Translation file formats

BabelEdit supports a bunch of different file formats that can be used to store translations.

JSON

You can edit 3 basic types of JSON file formats. The difference is how the translation data is organized in the files.

How to change/convert the JSON format

The JSON format used for your translation files can be changed in the project settings:

  • click on the Settings cog wheel in BabelEdit's tool bar
  • change the value of the Format field

Handling Errors: Failed to create translation ...

If you're changing the format to "JSON" or "Namespaced JSON" you might get an error message similar to:

Failed to create translation 'main.title.tooltip': There is already a translation ID 'main.title'.
Failed to create translation 'main.title': There are already other translation IDs starting with 'main.title.*'

For an hierarchical visualization of the translation IDs it isn't allowed that one ID is prefix of another ID. If you don't need a tree view presentation of your IDs, please use the "Plaintext JSON" file format.

JSON file indenting

BabelEdit can write the JSON files in 4 possible ways:

  • compact, without spacing
  • indented with 2 spaces
  • indented with 4 spaces
  • indented with tabs

While the first format uses the least amount of memory it is not recommended to use it if you want to diff the language files in your version management system.

Select the format you want from the project settings.

JSON with nested namespaces (Namespaced JSON)

The JSON file contains nested objects which hierarchically structure the translations. Each language is stored in a separate file.

Example:

{
    "main": {
        "sidebar": {
            "project": "Project",
            "title": "Name of the project."
        },
        "statusbar": {
            "statusbar_empty": "Empty! No entries added yet.",
            "statusbar_ok": "Ok.
        }
    }
}

Visualisation in BabelEdit:

JSON with namespaces in key (Flat JSON)

JSON keys contain complete translation ID as string. The translation IDs use "." to hierarchically structure the translations.

Example:

{
    "main.sidebar.project": "Project",
    "main.sidebar.title": "Name of the project.",
    "main.statusbar.statusbar_empty": "Empty! No entries added yet.",
    "main.statusbar.statusbar_ok": "Ok."
}

BabelEdit can display the file in a tree structure as long as it does not contain tree conflicts. E.g. you can't create a translation for main.sidebar and main.sidebar.title because the latter would mean that main.sidebar is a folder (branch) in the tree where the first would mean that is a translation (leaf). BabelEdit falls back to JSON with plaintext keys in this case. You can convert the project back into the tree structure in the project settings after fixing the conflicts.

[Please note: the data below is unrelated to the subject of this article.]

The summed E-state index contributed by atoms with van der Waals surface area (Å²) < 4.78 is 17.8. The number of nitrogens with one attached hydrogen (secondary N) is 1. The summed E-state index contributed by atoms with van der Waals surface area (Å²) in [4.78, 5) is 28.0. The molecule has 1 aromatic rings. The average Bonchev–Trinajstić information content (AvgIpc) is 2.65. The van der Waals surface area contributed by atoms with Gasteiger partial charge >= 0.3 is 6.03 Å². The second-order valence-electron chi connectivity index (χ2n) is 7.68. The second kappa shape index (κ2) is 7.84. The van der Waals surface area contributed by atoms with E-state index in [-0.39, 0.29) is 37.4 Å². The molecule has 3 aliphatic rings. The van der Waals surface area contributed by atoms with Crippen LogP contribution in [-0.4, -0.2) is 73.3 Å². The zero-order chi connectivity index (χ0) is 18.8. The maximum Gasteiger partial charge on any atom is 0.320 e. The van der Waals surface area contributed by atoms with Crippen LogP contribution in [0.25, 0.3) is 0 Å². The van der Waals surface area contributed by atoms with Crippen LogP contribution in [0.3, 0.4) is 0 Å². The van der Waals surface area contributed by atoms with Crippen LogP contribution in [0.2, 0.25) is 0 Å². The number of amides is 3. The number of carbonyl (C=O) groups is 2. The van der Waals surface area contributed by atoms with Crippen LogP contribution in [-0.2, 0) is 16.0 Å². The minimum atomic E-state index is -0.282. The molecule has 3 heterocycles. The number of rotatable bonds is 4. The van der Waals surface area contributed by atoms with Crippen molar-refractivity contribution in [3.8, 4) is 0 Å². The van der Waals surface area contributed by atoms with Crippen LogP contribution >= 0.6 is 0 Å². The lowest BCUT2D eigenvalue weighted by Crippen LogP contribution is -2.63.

Visualisation in BabelEdit:

JSON with plaintext keys

Text in source language is used as translation ID. E.g. the key is in English, the text itself in German.

BabelEdit does not split the IDs at the "." character and thus can only display a flat list of entries and no tree.

This file mode is chosen by BabelEdit if it detects a tree conflict in a JSON with namespaces in key file.

Example:

{
    "Project": "Projekt",
    "Name of the project.": "Name des Projekts",
    "Empty! No entries added yet.": "Leer! Es sind noch keine Einträge vorhanden.",
    "Ok.": "Ok."
}

Visualisation in BabelEdit:

It at first seems to be a great idea to use this format because you don't have to think about creating unique IDs for all the translations but it has some severe disadvantages:

  • Each change (even correcting a typo) in the source language forces you to update all translation files
  • There is no context information. The translator has no idea where a translation is used
  • You can't use different translations depending on the context: E.g. a short translation or abbreviation for a button and a long text for a table heading.
  • BabelEdit can only display a long list of entries

PHP

PHP files are currently supported for Laravel. BabelEdit's php parsing engine is limited to a return statement with a nested array structure. Variables, string concatenation and other constructs are not permitted.

Comments are ignored and not written back into the .php file on save.

<?php
return [
    "menu" => [
        "documentation" => "Documentation",
        "news" => "News"],
    "title" => "Translation demo"
];